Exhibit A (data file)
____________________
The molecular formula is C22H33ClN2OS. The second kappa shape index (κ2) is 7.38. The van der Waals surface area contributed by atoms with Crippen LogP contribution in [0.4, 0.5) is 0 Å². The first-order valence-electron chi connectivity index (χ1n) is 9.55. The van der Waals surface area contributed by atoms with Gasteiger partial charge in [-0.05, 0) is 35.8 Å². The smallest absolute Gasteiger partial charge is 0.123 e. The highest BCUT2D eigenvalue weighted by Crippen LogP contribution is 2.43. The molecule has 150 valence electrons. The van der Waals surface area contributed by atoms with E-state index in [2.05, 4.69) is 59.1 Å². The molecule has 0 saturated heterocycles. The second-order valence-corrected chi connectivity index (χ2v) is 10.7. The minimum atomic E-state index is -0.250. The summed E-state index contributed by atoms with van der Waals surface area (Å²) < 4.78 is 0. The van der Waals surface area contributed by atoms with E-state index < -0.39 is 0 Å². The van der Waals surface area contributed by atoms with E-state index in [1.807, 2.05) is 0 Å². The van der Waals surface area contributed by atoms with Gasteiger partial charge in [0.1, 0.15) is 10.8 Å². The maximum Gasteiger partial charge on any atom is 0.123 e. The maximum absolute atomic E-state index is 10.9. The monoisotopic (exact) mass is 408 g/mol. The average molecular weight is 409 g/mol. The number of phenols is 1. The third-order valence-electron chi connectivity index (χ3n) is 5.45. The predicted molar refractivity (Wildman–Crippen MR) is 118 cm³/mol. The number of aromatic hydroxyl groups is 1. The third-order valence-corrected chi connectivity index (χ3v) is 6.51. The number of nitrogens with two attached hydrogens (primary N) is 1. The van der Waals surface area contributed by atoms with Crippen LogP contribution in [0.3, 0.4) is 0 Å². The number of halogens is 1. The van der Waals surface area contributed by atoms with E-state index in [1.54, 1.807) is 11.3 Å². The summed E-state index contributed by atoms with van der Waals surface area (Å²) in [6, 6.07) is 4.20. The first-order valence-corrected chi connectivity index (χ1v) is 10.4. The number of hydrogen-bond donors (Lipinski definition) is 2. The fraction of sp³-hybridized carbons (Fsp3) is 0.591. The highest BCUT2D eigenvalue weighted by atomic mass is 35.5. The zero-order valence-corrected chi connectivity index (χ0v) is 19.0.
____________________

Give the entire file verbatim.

The molecular formula is C22H33ClN2OS. The second kappa shape index (κ2) is 7.38. The van der Waals surface area contributed by atoms with Crippen LogP contribution in [0.4, 0.5) is 0 Å². The first-order valence-electron chi connectivity index (χ1n) is 9.55. The van der Waals surface area contributed by atoms with Gasteiger partial charge in [-0.05, 0) is 35.8 Å². The smallest absolute Gasteiger partial charge is 0.123 e. The highest BCUT2D eigenvalue weighted by Crippen LogP contribution is 2.43. The molecule has 150 valence electrons. The van der Waals surface area contributed by atoms with E-state index in [2.05, 4.69) is 59.1 Å². The molecule has 0 saturated heterocycles. The second-order valence-corrected chi connectivity index (χ2v) is 10.7. The minimum atomic E-state index is -0.250. The summed E-state index contributed by atoms with van der Waals surface area (Å²) < 4.78 is 0. The van der Waals surface area contributed by atoms with E-state index < -0.39 is 0 Å². The van der Waals surface area contributed by atoms with E-state index in [1.807, 2.05) is 0 Å². The van der Waals surface area contributed by atoms with Gasteiger partial charge in [0.1, 0.15) is 10.8 Å². The maximum Gasteiger partial charge on any atom is 0.123 e. The maximum absolute atomic E-state index is 10.9. The monoisotopic (exact) mass is 408 g/mol. The average molecular weight is 409 g/mol. The number of phenols is 1. The third-order valence-electron chi connectivity index (χ3n) is 5.45. The predicted molar refractivity (Wildman–Crippen MR) is 118 cm³/mol. The number of aromatic hydroxyl groups is 1. The third-order valence-corrected chi connectivity index (χ3v) is 6.51. The number of nitrogens with two attached hydrogens (primary N) is 1. The van der Waals surface area contributed by atoms with Crippen LogP contribution in [0.3, 0.4) is 0 Å². The number of halogens is 1. The van der Waals surface area contributed by atoms with E-state index in [1.54, 1.807) is 11.3 Å². The summed E-state index contributed by atoms with van der Waals surface area (Å²) in [6, 6.07) is 4.20. The first-order valence-corrected chi connectivity index (χ1v) is 10.4. The number of hydrogen-bond donors (Lipinski definition) is 2. The fraction of sp³-hybridized carbons (Fsp3) is 0.591. The highest BCUT2D eigenvalue weighted by atomic mass is 35.5. The zero-order valence-corrected chi connectivity index (χ0v) is 19.0.